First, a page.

Japan's Prime Minister Fumio Kishida dissolved Parliament's lower house on Thursday, setting the stage for a general election this month as he seeks to rouse support for his newly formed government.

The vote, to be held on October 31, will be Kishida's first major test after he won the ruling party's leadership election on September 29 and was officially appointed Japan's 100th Prime Minister on October 4.

Local media reports have suggested the ruling Liberal Democratic Party, headed by Kishida, hopes to take advantage of the recent nationwide decline in Covid-19 cases to drum up support for the party.

The previous Prime Minister, Yoshihide Suga, didn't run in his party's leadership race, following a turbulent term marked by a slump in public support as he struggled to contain the coronavirus.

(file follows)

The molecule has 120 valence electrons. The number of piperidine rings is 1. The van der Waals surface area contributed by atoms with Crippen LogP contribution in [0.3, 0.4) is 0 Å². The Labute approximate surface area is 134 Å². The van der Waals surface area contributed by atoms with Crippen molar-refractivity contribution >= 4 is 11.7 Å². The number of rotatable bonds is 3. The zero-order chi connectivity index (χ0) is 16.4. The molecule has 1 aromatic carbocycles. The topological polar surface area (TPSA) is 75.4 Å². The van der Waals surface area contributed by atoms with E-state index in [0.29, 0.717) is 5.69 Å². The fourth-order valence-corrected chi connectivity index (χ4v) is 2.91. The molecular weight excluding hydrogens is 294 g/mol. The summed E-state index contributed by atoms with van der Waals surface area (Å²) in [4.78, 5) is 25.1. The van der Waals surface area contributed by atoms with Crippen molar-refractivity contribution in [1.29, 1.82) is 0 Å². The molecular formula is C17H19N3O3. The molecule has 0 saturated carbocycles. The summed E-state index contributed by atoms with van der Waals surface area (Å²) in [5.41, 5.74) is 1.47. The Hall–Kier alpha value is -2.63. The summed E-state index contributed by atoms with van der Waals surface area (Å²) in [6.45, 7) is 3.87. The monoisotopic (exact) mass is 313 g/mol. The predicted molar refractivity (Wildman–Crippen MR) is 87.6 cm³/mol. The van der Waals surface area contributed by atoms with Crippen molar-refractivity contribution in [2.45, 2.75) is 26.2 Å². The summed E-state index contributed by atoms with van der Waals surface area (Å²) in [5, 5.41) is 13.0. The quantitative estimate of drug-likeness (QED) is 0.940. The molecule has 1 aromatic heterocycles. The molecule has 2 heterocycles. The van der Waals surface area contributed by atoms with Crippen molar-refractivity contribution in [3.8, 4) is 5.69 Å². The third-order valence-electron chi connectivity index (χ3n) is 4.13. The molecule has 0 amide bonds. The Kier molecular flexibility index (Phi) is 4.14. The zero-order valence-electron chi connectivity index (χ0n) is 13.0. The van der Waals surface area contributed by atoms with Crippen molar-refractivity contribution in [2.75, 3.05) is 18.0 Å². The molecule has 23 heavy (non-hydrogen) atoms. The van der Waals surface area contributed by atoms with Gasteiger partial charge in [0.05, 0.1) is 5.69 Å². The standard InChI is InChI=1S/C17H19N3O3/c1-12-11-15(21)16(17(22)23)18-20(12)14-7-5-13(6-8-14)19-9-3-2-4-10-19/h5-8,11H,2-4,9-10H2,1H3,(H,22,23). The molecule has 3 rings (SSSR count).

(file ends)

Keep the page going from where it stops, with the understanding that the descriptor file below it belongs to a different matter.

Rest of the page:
Kishida is pushing for what he calls a "new capitalism." He has promised to raise salaries for the middle class and implement an economic stimulus package worth at least $290 billion to revive the world's third-largest economy, Reuters reported.

He has committed to bolstering the government's Covid-19 response and said Tuesday it would provide free vaccine booster shots as early as December.

The Prime Minister has also pledged to promote a free and open Indo-Pacific amid rising tensions with China and North Korea.


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